The Confidence Convention

The fact that the Prime Minister and the Cabinet are responsible to, or must answer to, the House of Commons for their actions is a fundamental characteristic of parliamentary government. They must also enjoy the support and the confidence of a majority of the Members of the House to remain in office. This is commonly referred to as the confidence convention. This complex constitutional subject, a matter of tradition that is not written into any statute or Standing Order of the House, is thoroughly reviewed in other authorities more properly concerned with the subject.6

Simply stated, the convention provides that if the government is defeated in the House on a question of confidence, then it is expected to resign or seek the dissolution of Parliament in order for a general election to be held. This relationship between the executive and the House of Commons can ultimately decide the duration of each Parliament and of each Ministry. The confidence convention applies whether a government is formed by the party or the coalition of parties holding the majority of the seats in the House of Commons, or by one or more parties holding a minority of seats. Naturally, it is more likely that the government will fail to retain the confidence of the House when the government party or parties are in a minority situation.

What constitutes a question of confidence in the government varies with the circumstances. Confidence is not a matter of parliamentary procedure, nor is it something on which the Speaker can be asked to rule.7 It is generally acknowledged, however, that confidence motions may be:8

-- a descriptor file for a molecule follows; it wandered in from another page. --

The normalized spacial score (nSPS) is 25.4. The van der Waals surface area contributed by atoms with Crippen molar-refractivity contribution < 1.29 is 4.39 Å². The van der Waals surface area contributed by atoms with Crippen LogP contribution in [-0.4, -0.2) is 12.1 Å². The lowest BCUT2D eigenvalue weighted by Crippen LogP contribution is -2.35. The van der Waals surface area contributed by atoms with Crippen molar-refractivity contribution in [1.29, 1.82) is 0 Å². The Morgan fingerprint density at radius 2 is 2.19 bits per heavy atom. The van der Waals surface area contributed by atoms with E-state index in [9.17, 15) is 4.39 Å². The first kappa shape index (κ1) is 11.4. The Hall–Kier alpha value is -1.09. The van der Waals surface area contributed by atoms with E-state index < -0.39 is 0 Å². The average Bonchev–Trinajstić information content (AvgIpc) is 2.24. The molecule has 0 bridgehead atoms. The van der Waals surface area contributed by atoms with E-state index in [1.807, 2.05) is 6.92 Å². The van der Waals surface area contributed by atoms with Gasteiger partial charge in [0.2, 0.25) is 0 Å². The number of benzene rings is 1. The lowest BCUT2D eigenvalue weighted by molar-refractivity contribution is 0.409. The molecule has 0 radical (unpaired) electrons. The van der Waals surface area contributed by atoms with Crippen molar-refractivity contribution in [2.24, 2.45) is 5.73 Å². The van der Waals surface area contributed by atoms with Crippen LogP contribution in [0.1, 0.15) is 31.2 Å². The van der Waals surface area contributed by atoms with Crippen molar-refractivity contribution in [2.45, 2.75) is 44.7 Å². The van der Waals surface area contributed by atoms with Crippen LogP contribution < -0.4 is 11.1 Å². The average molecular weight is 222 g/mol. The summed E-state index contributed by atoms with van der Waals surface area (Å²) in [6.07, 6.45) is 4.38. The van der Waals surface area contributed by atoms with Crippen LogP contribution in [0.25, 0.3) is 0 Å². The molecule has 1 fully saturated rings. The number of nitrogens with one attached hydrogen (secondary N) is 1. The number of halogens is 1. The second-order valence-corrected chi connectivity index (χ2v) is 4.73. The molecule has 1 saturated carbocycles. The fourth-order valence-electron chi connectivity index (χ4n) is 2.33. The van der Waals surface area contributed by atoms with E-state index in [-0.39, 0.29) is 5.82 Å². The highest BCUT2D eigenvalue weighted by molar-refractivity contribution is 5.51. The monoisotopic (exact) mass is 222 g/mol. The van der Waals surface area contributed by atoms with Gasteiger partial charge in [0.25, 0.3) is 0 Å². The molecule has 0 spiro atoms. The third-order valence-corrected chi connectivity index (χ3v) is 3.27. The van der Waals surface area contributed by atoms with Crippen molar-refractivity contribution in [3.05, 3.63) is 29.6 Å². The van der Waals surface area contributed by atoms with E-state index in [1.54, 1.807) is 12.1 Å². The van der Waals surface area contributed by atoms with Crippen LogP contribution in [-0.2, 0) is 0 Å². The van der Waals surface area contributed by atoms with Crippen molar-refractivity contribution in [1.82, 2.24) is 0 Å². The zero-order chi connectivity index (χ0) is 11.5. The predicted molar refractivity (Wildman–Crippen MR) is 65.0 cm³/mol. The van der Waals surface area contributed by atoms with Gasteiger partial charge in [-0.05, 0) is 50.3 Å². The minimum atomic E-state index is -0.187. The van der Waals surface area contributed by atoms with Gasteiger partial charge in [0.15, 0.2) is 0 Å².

• explicitly worded motions which state that the House has, or has not, confidence in the government;9
  • motions declared by the government to be questions of confidence; and
  • implicit motions of confidence, that is, motions traditionally deemed to be questions of confidence, such as motions for the granting of supply (although the government may not necessarily lose confidence over an individual item of supply10), motions concerning the budgetary policy of the government11 and motions respecting the Address in Reply to the Speech from the Throne.12

Confidence and the Standing Orders

When the Standing Orders respecting supply were amended in 1968, it was specified that, in each of the three supply periods, the opposition could designate not more than two of the motions proposed on allotted days as motions of non-confidence in the government.13 This was the first time the notion of confidence found expression in the Standing Orders. This rule was modified provisionally in March 1975 to remove the non-confidence qualification; the motions would still be brought to a vote but the vote would not automatically be considered an expression of confidence in the government.14 The provisional Standing Orders lapsed at the beginning of the following session and the term found its way back into the 1977 version of the Standing Orders. No further changes were made until June 1985, when the Standing Orders were again modified to remove this provision.15

Meanwhile, in 1984, a recommendation was made that a change be made in the manner of electing a Speaker.16 This proposal found favour and a variant of it was adopted by the House in 1985.17 One of these rules still provides that the election of a Speaker shall not be considered to be a question of confidence in the government.18